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The Sports Daily > Firebrand AL
WHAT IF: Is It Time To Trade Trot Nixon?

That’s right. You heard me. Is it time to trade Trot Nixon? Nixon is coming into the final year of a 3-year, $19.5 million contract he signed in the winter of 2004. Since then, he’s been hobbling around with injuries. He saw 48 games in 2004 and 124 in 2005. There is no question that Trot Nixon is a good hitter, as evidenced by his 3-year OPSs of .975, .887, and .804. There is also no question that he simply can’t hit left-handed pitching.

Having to find someone to hit left-handed pitching to alternate with Nixon is a pain. You have to find the right person, and you’re also giving up someone who can play the outfield. Basically, your fourth outfielder (and more often than not, your only backup outfielder) has to be a right-fielder who hits lefties. That restricts yourself pretty well. There is no question that Nixon can hit. Up until May 16, he was hitting .343/450/.588. But then when he aggravated his knee, he then hit .252/.323/.399. Then when his oblique acted up in August, he continued his decline, hitting .229 the rest of the way.

There is no dout that when healthy, he can mash. None at all. If we trade him now, his trade value is lower than his talent, no question.

But what if we can get a good bullpen arm in return, or a good second baseman? Or Nixon and Arroyo for Lyle Overbay and a mid-level prospect? Or for a centerfielder, allowing us to sign someone for right field (Jeromy Burnitz, Brian Giles … there are more options for RF than CF on the free agent market)? The thing is that Nixon is entering his free agent year. If he returns to .975 OPS stature, then I’m sure we’ll attempt to resign him. But what if his injury woes continue, or he middles out at a .825 OPS? The older he is, the less he can get around right field (a second centerfield for us, which would make us trading him attractive to teams whose right fields are normal) and the more he gets hurt … perhaps it’s time to trade Nixon.

This club has shown the willingness for roster turnover, to keep bringing in fresh faces. Some work, some don’t. Nature of the business, but they’re applying the right methods, not holding onto people just for the sake of having a long-tenured member of the organization back. Nixon is still a quality bat, but is he as quality as he appears? I’m saying no, not with his inability to hit lefties, with his ever growing injury concerns, the need at other positions with no way to fill them (center?) … perhaps it IS time to trade Trot Nixon. It’s food for thought. We’re sort of in a in-between phase with being out of the playoffs. Not much is happening, not many rumors are happening because of the playoffs.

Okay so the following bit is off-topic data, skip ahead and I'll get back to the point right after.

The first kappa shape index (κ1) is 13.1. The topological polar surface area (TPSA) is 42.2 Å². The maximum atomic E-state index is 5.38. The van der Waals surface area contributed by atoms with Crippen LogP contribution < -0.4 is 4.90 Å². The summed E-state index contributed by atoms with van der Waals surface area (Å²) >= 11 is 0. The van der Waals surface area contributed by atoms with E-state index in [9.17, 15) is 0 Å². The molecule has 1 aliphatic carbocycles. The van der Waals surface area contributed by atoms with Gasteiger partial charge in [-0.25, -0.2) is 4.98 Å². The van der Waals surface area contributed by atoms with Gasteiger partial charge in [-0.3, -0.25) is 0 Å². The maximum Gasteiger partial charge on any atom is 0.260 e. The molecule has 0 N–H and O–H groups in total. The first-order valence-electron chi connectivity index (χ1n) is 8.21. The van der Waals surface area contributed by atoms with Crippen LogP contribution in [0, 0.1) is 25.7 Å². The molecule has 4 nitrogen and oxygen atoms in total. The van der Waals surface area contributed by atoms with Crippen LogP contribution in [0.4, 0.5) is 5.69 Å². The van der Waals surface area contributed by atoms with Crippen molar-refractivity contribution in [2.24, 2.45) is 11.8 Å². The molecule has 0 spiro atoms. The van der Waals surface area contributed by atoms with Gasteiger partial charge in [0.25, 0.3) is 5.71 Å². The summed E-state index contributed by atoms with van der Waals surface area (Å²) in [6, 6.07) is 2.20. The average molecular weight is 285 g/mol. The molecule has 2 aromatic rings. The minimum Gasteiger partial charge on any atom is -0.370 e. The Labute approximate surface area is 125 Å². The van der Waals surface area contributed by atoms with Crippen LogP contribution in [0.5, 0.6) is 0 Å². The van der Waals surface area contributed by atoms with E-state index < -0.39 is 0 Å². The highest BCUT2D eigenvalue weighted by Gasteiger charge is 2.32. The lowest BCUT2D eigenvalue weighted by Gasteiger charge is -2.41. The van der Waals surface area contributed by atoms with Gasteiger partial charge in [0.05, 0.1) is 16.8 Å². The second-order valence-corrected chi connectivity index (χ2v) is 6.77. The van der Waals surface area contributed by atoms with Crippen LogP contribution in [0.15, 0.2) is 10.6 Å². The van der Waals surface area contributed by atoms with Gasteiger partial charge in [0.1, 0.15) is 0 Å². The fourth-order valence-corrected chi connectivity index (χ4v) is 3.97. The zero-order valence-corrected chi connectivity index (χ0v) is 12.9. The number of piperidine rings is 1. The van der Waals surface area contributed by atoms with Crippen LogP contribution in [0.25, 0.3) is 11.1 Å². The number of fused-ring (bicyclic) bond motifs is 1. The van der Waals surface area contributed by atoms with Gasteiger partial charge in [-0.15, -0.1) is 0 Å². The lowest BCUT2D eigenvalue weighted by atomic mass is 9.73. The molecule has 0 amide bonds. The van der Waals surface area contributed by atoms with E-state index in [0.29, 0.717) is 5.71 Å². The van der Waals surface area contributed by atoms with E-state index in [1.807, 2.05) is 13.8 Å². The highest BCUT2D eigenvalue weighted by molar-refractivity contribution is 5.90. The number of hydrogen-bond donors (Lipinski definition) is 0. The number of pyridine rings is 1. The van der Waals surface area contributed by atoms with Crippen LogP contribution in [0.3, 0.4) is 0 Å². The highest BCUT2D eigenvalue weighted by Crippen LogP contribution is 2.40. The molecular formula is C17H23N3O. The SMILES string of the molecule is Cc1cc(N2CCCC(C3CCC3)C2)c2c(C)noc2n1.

So I offer this to you. Would you trade Trot Nixon? Who would you trade him for? What would other events would happen as a product of this? Think of it as a fun way to pass time.

WHAT IF … Theo Epstein tells you, his assistant, that he has decided to trade Trot Nixon. He wants you to speak to other teams and get the best offer. He then wants you to map out that offer to him, and draw up possible future events (strictly on the field, discount fan reaction which does factor in, by the way) stemming from this trade. Don’t get carried away with the future events, just “replace” the holes the Red Sox have as a result of this trade (including current holes).

I’ll start it off.

  • The Boston Red Sox trade OF Trot Nixon, SP Bronson Arroyo, and C Kelly Shoppach to the Milwaukee Brewers for 1B Lyle Overbay and CF Brady Clark.
  • The Boston Red Sox then sign RF Brian Giles to a 2-year contract worth $15 million, with a team option of $9 million that automatically vests if he recieves 1200 plate appearances over the two years.
  • The Boston Red Sox announce Jonathan Papelbon will move to the rotation. Mike Timlin is signed to a 2-year, $5 million contract. Mike Myers is re-signed to a 1 year, $800,000 contract. Chad Bradford and the Red Sox avoid arbitration with a 1-year, $1 million contract. Several relievers are brought in to compete with Manny Delcarmen and Craig Hansen for the final two bullpen spots behind Keith Foulke, Mike Timlin, Mike Myers, Chad Bradford, and Lenny DiNardo.
  • The fourth outfielder is signed to a one-year deal with $1 million – Dustan Mohr.

Have at it!

Comments

  1. What is with everyone lusting after Lyle Overbay? The guy is a .270, 15 HR, 75 RBI first baseman. In other words, he’s Millar. Does he have amazing upside or something? Fill me in, please.

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  2. Brady Clark’s a good pinch hitter. I don’t think he could hold up for a full year.
    Don’t be so quick to trade him…if the surgery actually fixes what ails him, he should be good for a full season.

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  3. I’m not quick to trade him. I’m just broaching the thought for discussion, then I’m playing a game of what if we were asked to trade Nixon, then what?
    I do think we need to at least consider trading him.
    Also, this year in 599 AB, Clark hit .306/.372/.426. No, he’s not just a pinch-hitter. He’s a .300 hitter. (Career .283/.361/.404) and with his above average speed, I’ll take that.

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  4. I think there’s another solution for Nixon that goes a ways towards solving both the injury problem and a significant lineup hole: move Nixon to first. He has the power to hold the position up, it would be a lot less stressful on his back and knees, and it would allow us to sign Giles (who I think would make an excellent Fenway hitter AND an excellent leadoff hitter). A platooning RHH at first is even easier to find, and can you imagine having Giles and Youk – whose combined OBP at a conservative estimate would be in the neighborhood of .400 – hitting in front of Ortiz and Manny? You thought they drove in a lot of runs THIS year, wait until you get a load of that lineup.